Garrard was one of the few survivors of Robert F. Scott’s failed expedition to be the first one to the South Pole. Heideman recalled a side trip the group took, trying to get one or two penguin eggs to study and how difficult it was. “It seemed that tradition of inquiry … was a worthy footstep to follow,” she said.

Further, a mutual friend introduced her to Stuart Klipper, a Southwest resident and renowned photographer who has traveled four times to Antarctica on the same NSF program, according to the program’s Web site.

Klipper has been “a major mentor” and helped her understand what to expect, Heideman said.

She sees her polar poet’s role as explaining the importance of setting aside special places and protecting them. That case is easily made for national parks such as Devil’s Tower, a geological oddity, or other places with historical significance.

Heideman said people don’t think about Antarctica as much, and the place is harder to explain. A global treaty is in place to head off land and resource grabs and the wars that go with them.

“It is a place where a great deal of scientific research can take place in a pure environment,” she said. “My thought would be that it is important to have people understand where their tax dollars are going.”

Rhymes with ice?

It’s now summer in Antarctica.

Even though Heideman arrives nearly two months before the equinox, the sun will never set while she is there. “It just rolls around in the sky,” she said.


In Minneapolis, the average November temperature is 33 degrees, right around freezing, according to The average November temperature at McMurdo Sound, the research base, is not as different as you may think – 15 above, according to (At the South Pole the average November temperature is minus-35, or 68 degrees colder than Minneapolis.

Heideman was scheduled to take a 20-hour flight to New Zealand in late October, where she and others would pick up their cold-weather gear, from parkas to pee bottles.

“Antarctica is treated as a pristine wilderness. There is a ‘leave no trace’ policy,” Heideman said. “Everything is carted out.”

They get to take 50 pounds max, not counting what they wear on the cargo plane, she said. The flight to Antarctica takes nine hours; the weather is unpredictable and the pilot has to decide half-way there whether or not to keep going or turn around and go back home.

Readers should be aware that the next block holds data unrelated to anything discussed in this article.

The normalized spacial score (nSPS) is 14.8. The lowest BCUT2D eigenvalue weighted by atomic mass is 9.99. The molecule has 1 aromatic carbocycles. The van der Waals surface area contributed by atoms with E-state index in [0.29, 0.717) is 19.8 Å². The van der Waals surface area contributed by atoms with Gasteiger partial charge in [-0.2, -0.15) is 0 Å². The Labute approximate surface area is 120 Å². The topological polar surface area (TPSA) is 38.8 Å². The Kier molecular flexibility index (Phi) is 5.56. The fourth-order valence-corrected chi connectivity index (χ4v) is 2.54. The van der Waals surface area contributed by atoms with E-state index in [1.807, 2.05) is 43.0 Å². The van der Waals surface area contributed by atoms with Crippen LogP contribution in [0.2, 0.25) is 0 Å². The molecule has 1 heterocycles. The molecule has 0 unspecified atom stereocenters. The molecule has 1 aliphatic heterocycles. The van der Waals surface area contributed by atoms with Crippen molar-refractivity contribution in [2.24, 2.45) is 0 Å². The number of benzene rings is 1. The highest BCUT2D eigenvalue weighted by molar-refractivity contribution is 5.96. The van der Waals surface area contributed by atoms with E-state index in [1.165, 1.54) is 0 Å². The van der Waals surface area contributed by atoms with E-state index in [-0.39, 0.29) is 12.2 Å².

“We could get boomeranged back. There is no other airport they could send you to.”

She was to land at McMurdo on Halloween, a day before her 37th birthday.

Said Heideman, “McMurdo has been described by Stuart [Klipper] and others as a very ugly mining camp. It is muddy and gray and huddled together at the base of Mt. Erebus. The buildings are sort of industrial-military camp looking, lots of square, squat buildings. It is not beautiful. The landscape around it is.”

Her accommodations would be similar to a cinder block freshman dorm room, with a shared hallway bathroom. “If you are gone for more than two weeks, someone will be in your bed. It is tight,” Heideman said.

Among the various scientific mysteries she will ponder, one of the more mundane concerns Antarctica’s cash machine.

When someone told her McMurdo had an ATM, she was dumbfounded, she said.

“I see the little truck go to the place on Lake Street and put more money in; how do they refill it?” she asked of the polar money dispenser. “They have a magic cash machine on Antarctica.”

It turns out it’s a Wells Fargo machine, she explained. Heideman went to her personal banker and asked if she needed a special PIN number for Antarctica. The personal banker was dumbfounded. “There is no cash machine on Antarctica,” the banker said, only to learn there was.

So what can you buy in Antarctica?

“Liquor,” Heideman said.

That, and there is a little store that has camera batteries or personal hygiene items on a hit-or-miss basis.

Among her government-issued equipment is an emergency tent for when she travels away from McMurdo to various research sites.

“Some of the camps you go out to, they have a little hut that people stay in,” she said. “If you are staying overnight, there may not be space for me at the hut.”

Because of the high volume of scientific data streaming out of Antarctica and the narrow bandwidth available, she does not have practical access to e-mail. She has created a blog, though, which you can view at

OK! Now you’re excited! You’ve got your toothbrush, your wooly underwear and laptop, and you want to apply to go to Antarctica. For more information on National Science Foundation’s Office of Polar Programs – Antarctic Artists and Writer’s Program, see:

All right – so you’re out of long underwear and would just as soon look at some photos and read about ongoing research. Go to the U.S. Antarctic Program site:

To follow Kathleen Heideman’s trip, she has a blog at